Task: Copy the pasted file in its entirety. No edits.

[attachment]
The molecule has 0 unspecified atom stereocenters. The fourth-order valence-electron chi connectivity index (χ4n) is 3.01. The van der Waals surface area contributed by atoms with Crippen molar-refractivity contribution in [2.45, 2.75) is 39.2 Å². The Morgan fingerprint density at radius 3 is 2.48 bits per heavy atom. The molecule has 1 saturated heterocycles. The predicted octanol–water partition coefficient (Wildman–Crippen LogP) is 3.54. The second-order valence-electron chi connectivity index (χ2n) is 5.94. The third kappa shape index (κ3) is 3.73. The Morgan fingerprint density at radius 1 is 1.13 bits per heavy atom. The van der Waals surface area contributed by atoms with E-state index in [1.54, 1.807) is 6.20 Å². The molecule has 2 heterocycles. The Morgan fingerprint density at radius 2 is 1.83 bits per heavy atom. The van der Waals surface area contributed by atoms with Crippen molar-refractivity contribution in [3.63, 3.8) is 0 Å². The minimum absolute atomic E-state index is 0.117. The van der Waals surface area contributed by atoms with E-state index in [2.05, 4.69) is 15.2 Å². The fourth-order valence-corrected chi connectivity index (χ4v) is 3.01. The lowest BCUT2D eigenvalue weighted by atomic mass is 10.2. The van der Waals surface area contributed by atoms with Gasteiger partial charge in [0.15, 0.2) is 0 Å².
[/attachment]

The molecule has 0 unspecified atom stereocenters. The fourth-order valence-electron chi connectivity index (χ4n) is 3.01. The van der Waals surface area contributed by atoms with Crippen molar-refractivity contribution in [2.45, 2.75) is 39.2 Å². The Morgan fingerprint density at radius 3 is 2.48 bits per heavy atom. The molecule has 1 saturated heterocycles. The predicted octanol–water partition coefficient (Wildman–Crippen LogP) is 3.54. The second-order valence-electron chi connectivity index (χ2n) is 5.94. The third kappa shape index (κ3) is 3.73. The Morgan fingerprint density at radius 1 is 1.13 bits per heavy atom. The van der Waals surface area contributed by atoms with E-state index in [1.54, 1.807) is 6.20 Å². The molecule has 2 heterocycles. The Morgan fingerprint density at radius 2 is 1.83 bits per heavy atom. The van der Waals surface area contributed by atoms with Crippen molar-refractivity contribution in [3.63, 3.8) is 0 Å². The minimum absolute atomic E-state index is 0.117. The van der Waals surface area contributed by atoms with E-state index in [2.05, 4.69) is 15.2 Å². The fourth-order valence-corrected chi connectivity index (χ4v) is 3.01. The lowest BCUT2D eigenvalue weighted by atomic mass is 10.2. The van der Waals surface area contributed by atoms with Gasteiger partial charge in [0.15, 0.2) is 0 Å².